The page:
I occasionally muse that people with autism are necessary for the advancement of the species, a desirable mutation. Unfortunately, the de-emphasis on socialization in favor of logic makes it less likely that those people will produce offspring.

It's kinda like the plot of Idiocracy.

So I turn my musings elsewhere.



looniverse
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13 Jan 2016, 9:13 am

zkydz wrote:
Outrider wrote:
Anyway, my view of humanity as a whole has not been positive or negative but neutral. We have positives, we have flaws, we have signs of intelligence, we're rampant with stupidity.

I sum up my view of humanity in the following words: 'Humans will always be humans, for better or for worse' which is my way of saying 'we're not exactly 'great', we're not exactly 'awful', we're just here.'.

My view of humanity is not so rosy.
There are a lot of misconceptions about animals. "The Noble Animal" and such things. Animals are animals. They rally are not that much different from us.
Every time someone has said "This" separates us from oh, say, chimps.....
Then, they find out, they are wrong.
All animals will expand populations during boom times in food supply, good weather and lack of other natural disasters. They will fill every local niche they can. Then, when things turn bad, they will suffer starvation and other situations that will threaten their survival. Die offs.

Humans are such an animal. The only difference is that instead of reaching a natural equilibrium and then having population corrections, humanity has the ability to massively reshape and reconfigure the environment to accommodate its desires. We re growing in population in such a way that is not sustainable. This includes incredible amounts of change in ecosystems and weather as well as transplantation of organisms to areas that lack the natural environment/predators that will keep a balance in its native lands.

The difference is basically this: All animals have a 'bacterial' quality as to how they spread, multiply and die off. Weather, food supplies and other things are the natural 'antibodies' to these things happening.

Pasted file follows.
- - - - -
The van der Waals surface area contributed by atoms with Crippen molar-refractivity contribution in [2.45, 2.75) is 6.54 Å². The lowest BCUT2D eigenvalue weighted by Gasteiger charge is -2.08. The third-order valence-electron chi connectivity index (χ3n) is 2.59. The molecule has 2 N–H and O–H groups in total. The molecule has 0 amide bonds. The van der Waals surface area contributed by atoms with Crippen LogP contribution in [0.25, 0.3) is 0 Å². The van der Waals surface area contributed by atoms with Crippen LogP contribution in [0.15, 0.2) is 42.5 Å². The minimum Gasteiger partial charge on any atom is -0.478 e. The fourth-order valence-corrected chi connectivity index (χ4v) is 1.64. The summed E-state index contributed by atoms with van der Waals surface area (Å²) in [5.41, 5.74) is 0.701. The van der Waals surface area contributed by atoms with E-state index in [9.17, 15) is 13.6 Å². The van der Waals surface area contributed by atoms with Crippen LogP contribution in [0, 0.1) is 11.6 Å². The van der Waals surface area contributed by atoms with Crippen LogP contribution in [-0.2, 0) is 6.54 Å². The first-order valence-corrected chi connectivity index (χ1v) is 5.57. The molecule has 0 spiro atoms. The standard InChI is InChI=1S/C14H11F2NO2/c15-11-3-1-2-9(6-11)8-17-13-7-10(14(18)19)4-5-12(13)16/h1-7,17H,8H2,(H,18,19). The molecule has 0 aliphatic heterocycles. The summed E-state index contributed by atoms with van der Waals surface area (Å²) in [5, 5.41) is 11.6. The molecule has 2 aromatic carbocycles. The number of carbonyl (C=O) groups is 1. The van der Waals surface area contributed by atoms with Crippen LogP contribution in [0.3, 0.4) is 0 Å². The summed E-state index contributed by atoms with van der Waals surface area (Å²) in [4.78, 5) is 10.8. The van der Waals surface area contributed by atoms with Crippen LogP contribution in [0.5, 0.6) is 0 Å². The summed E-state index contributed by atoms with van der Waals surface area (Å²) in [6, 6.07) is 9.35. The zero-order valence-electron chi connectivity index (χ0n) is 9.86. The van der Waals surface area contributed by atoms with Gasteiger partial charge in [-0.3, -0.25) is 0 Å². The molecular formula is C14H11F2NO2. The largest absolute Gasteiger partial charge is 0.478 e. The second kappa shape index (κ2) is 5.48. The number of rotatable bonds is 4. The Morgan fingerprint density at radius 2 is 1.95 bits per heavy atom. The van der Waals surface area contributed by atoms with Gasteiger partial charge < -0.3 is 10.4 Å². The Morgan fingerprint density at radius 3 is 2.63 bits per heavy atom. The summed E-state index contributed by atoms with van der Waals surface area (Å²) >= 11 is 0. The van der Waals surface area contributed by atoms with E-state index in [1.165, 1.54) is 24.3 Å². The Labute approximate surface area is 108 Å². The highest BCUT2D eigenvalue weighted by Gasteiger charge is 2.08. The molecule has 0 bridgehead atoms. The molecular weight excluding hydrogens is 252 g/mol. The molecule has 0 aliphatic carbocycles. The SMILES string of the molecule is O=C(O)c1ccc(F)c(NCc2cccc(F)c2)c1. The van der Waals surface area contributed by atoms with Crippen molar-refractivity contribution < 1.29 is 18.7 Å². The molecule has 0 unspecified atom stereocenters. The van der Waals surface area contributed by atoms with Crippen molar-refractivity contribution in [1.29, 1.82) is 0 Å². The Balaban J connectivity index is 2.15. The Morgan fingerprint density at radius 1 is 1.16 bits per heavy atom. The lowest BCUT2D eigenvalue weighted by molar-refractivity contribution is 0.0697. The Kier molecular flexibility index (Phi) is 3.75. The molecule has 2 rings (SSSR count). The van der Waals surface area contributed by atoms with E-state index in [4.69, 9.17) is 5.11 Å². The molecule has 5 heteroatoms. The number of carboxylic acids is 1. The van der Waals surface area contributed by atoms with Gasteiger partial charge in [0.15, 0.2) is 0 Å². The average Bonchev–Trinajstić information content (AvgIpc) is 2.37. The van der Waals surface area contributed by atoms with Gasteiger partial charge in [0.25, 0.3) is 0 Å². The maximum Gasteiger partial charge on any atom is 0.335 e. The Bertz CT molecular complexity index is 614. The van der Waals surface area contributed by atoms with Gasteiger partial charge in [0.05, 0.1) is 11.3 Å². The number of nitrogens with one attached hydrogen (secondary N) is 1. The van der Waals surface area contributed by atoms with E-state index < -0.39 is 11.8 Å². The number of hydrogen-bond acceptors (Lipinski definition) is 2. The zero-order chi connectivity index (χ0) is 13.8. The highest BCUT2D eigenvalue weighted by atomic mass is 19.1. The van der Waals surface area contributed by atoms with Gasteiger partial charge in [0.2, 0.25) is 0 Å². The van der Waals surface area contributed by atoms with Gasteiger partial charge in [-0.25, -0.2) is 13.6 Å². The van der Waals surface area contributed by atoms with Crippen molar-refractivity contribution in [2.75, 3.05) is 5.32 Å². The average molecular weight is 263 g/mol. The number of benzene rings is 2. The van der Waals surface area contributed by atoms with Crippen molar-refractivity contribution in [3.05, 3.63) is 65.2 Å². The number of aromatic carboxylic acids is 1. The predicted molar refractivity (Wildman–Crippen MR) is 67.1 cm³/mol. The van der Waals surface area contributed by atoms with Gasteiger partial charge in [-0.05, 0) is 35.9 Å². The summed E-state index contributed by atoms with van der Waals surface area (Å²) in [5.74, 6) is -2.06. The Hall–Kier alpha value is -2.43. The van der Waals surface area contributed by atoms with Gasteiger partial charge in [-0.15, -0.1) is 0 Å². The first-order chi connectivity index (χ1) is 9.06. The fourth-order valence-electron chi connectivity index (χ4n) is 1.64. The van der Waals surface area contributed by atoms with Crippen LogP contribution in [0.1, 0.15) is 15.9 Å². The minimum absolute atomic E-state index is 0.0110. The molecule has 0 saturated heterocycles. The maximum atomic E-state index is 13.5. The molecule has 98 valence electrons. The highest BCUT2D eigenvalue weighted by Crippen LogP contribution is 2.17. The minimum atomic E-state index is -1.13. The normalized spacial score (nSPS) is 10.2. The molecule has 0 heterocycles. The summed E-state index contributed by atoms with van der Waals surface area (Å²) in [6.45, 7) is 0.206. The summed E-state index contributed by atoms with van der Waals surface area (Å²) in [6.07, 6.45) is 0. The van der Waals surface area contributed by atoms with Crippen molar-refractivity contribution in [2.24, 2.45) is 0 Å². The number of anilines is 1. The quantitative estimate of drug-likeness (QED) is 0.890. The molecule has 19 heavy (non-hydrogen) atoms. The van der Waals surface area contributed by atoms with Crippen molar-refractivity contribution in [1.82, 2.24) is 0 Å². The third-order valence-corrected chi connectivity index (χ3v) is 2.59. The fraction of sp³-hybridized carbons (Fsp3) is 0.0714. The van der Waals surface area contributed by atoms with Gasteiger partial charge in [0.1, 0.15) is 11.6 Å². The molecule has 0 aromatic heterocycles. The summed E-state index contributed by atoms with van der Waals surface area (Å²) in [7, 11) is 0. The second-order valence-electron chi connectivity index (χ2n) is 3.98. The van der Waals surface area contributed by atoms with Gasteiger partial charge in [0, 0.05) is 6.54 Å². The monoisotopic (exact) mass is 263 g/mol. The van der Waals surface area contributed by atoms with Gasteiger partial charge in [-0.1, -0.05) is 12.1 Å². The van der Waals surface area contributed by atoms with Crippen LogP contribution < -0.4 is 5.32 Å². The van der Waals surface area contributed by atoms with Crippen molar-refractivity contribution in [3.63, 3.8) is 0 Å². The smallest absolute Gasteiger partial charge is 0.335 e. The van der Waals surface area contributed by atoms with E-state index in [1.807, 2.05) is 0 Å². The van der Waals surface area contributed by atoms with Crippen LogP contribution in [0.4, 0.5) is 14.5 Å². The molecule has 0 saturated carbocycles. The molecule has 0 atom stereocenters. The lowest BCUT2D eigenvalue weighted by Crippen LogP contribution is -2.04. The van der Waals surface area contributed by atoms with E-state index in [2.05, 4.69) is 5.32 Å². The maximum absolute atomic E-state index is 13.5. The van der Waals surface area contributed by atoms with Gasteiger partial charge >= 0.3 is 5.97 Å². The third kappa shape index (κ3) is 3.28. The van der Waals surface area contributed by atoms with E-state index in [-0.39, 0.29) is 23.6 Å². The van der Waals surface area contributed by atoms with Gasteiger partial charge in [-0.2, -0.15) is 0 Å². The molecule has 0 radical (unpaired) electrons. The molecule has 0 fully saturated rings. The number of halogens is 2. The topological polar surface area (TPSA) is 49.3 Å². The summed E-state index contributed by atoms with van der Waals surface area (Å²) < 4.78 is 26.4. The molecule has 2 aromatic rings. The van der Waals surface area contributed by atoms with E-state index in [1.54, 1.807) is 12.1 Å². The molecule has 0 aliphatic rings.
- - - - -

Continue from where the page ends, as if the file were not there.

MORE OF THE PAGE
Humanity is more 'viral' in that the 'antibodies' do not work on us as a whole.

Much of the denial I hear these days reminds me of Clair Cameron Patterson and his fight against Lead contamination. The denials, the attempts to buy his silence, his funding being pulled because of pressure, the lies, The attempts to ruin his reputation and the pseudoscience that was employed in attempts to debunk him. And, the worst of it all? They tried to say that lead is a 'naturally occurring substance' and therefore could not be a result of their using the contaminants everywhere, paint, makeups, etc.

So, yeah, between the ignorance or willingness/desire to stay ignorant, the lack of critical thought, the lack of perspective or recognition does not fill me with hope.


So you're a pessimist. I'm glad there are optimists out there. Though being a pessimist, you're probably not glad.

I'm a contrarian. I tend to think people are wrong. A lot. I'm sure we have different ideas of what constitutes ignorance.

I don't think we can truly say the growth is unsustainable until it's not. The only thing that we can say is if growth continues as expected, and technology remains unchanged, it will be unsustainable.

That bit about technology remaining unchanged... One look at my typewriter or flip-phone makes that likelihood seem pretty unlikely.



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13 Jan 2016, 9:19 am

looniverse wrote:
I occasionally muse that people with autism are necessary for the advancement of the species, a desirable mutation. Unfortunately, the de-emphasis on socialization in favor of logic makes it less likely that those people will produce offspring.

I dunno. I gots offspring everywhere and am intentionally curbing it at my age. The lack of socialization does not preclude finding someone, though it does not help. But, favoring logic will not be a factor in that. I have been in family situations where there is a strong value placed on logic and practice it's tenants in basic conversations amongst the family members.


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RAADS-R -- 213.3